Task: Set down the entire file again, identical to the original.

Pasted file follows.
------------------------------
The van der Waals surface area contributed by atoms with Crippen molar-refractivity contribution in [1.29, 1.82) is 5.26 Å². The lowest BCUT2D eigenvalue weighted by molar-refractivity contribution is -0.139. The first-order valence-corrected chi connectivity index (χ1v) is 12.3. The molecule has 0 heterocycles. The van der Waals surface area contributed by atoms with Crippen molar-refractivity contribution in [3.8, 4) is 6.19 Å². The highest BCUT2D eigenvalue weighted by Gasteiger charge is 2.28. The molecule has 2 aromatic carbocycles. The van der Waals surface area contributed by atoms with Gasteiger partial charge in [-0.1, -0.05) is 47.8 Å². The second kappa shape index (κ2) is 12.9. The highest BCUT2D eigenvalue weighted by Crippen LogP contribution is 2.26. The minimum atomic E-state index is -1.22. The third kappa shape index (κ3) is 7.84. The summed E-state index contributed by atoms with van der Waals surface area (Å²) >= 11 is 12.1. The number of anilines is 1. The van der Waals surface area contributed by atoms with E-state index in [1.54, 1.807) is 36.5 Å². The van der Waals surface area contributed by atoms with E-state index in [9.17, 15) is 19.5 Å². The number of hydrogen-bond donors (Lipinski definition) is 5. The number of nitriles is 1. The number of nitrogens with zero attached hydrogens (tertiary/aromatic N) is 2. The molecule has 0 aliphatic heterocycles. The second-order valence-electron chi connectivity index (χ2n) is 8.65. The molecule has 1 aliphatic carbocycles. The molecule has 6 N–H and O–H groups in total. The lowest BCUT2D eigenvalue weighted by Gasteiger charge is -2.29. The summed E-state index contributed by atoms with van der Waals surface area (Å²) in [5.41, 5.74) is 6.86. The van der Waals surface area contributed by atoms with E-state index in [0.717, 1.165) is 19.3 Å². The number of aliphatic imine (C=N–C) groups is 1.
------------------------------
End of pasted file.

The van der Waals surface area contributed by atoms with Crippen molar-refractivity contribution in [1.29, 1.82) is 5.26 Å². The lowest BCUT2D eigenvalue weighted by molar-refractivity contribution is -0.139. The first-order valence-corrected chi connectivity index (χ1v) is 12.3. The molecule has 0 heterocycles. The van der Waals surface area contributed by atoms with Crippen molar-refractivity contribution in [3.8, 4) is 6.19 Å². The highest BCUT2D eigenvalue weighted by Gasteiger charge is 2.28. The molecule has 2 aromatic carbocycles. The van der Waals surface area contributed by atoms with Gasteiger partial charge in [-0.1, -0.05) is 47.8 Å². The second kappa shape index (κ2) is 12.9. The highest BCUT2D eigenvalue weighted by Crippen LogP contribution is 2.26. The minimum atomic E-state index is -1.22. The third kappa shape index (κ3) is 7.84. The summed E-state index contributed by atoms with van der Waals surface area (Å²) >= 11 is 12.1. The number of anilines is 1. The van der Waals surface area contributed by atoms with E-state index in [1.54, 1.807) is 36.5 Å². The van der Waals surface area contributed by atoms with E-state index in [9.17, 15) is 19.5 Å². The number of hydrogen-bond donors (Lipinski definition) is 5. The number of nitriles is 1. The number of nitrogens with zero attached hydrogens (tertiary/aromatic N) is 2. The molecule has 0 aliphatic heterocycles. The second-order valence-electron chi connectivity index (χ2n) is 8.65. The molecule has 1 aliphatic carbocycles. The molecule has 6 N–H and O–H groups in total. The lowest BCUT2D eigenvalue weighted by Gasteiger charge is -2.29. The summed E-state index contributed by atoms with van der Waals surface area (Å²) in [5.41, 5.74) is 6.86. The van der Waals surface area contributed by atoms with E-state index in [0.717, 1.165) is 19.3 Å². The number of aliphatic imine (C=N–C) groups is 1.